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Is the GCC ready for ESG investing?

Published: Updated:

Environmental, social, and governance (ESG) principles are gaining importance as investors become increasingly socially conscious.

Environmental criteria refer to how conscious an organization is about its environmental impact, whereas social criteria focus on the relationships between an organization and its stakeholders – whether employees, customers, or communities at large. Finally, governance principles are aimed at an organization’s leadership, shareholder rights, internal controls, and the actions of executives.

As a demonstration of investors’ interest in ESG principles, there are 1,905 signatories to the UN-supported Principles for Responsible Investment, representing some $80 trillion in assets under management. These signatories have pledged to adopt ESG considerations in their investment decisions. This is a trend that is highly likely to continue as investors increasingly look for firms that are ESG conscious.

Al Arabiya English recently sat with Nathalie Wallace, the global head of ESG Investing at State Street Global Advisors in Boston. “Some of our investors and clients are coming at ESG from a value angle. The trends have changed thanks to the emergence of better quality data, methodology, and academic research. We have seen that integrating ESG factors in investment processes and investment solutions can actually help deliver a more sustainable and long-term business,” said Wallace. “Other clients we have focus on ESG from an ethical standpoint, with a commitment to advocate values, such as not being harmful to the environment or society.”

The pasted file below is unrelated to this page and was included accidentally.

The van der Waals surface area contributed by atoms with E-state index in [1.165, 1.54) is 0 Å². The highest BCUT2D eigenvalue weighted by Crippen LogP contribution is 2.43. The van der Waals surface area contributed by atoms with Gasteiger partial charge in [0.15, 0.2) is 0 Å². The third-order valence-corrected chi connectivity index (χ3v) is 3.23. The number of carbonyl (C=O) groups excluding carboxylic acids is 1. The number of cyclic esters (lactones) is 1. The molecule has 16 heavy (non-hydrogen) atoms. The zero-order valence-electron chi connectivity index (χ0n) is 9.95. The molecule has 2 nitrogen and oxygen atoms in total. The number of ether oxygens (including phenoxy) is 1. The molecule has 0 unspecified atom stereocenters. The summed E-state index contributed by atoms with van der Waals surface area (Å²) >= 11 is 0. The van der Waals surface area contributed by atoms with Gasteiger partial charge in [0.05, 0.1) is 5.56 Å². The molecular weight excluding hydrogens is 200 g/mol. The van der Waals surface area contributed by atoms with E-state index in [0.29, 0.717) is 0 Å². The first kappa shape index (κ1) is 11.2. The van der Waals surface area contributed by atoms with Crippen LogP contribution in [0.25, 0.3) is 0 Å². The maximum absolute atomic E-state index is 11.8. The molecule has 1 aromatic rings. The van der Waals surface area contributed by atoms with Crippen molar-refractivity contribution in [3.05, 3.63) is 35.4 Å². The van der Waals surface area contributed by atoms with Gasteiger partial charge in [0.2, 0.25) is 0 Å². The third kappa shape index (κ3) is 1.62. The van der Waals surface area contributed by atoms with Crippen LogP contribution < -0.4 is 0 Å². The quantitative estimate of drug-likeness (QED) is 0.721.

Wallace notes that there has been significant data collection and academic research on the impact of ESG principles on companies and organizations. The research shows that companies that have implemented ESG criteria tend to lead to a lower volatility of returns, suggesting they are able to better deliver long-term sustainable growth and value to investors.

“You’ve also seen an improvement in the profitability of products that are more sustainable, simply through the process of making sure that their litigation costs or supply disruption costs related to sourcing raw material or supply from a region that might be resource-strapped, are reduced,” added Wallace. “There are studies that show that return equity is improved and cost of capital is reduced – again showing the advantage of implementing ESG.”

When looking at the MSCI Emerging Markets ESG Leaders Index return versus the conventional MSCI Emerging Markets Index, the former tends to outperform the latter significantly. From a performance perspective, therefore, the case for ESG investing seems strong. This is in addition to the credibility benefits and positive environmental-impact associated with investing in companies that have implemented ESG values.

What’s driving ESG?

There are three key drivers of greater ESG demand and success, according to Wallace. The first is greater access to information that allows for a higher quality level of self-reporting. Increasing levels of self-reporting is crucial for companies to know how they are performing.

Furthermore, higher levels of artificial intelligence technology implementation means that data providers are able to collect information and access it more accurately and faster than was previously possible.

Implementation of technology solutions has also widened the scope to compile this data and integrate it in a risk-effective way – the second driving force behind ESG implementation according to Wallace.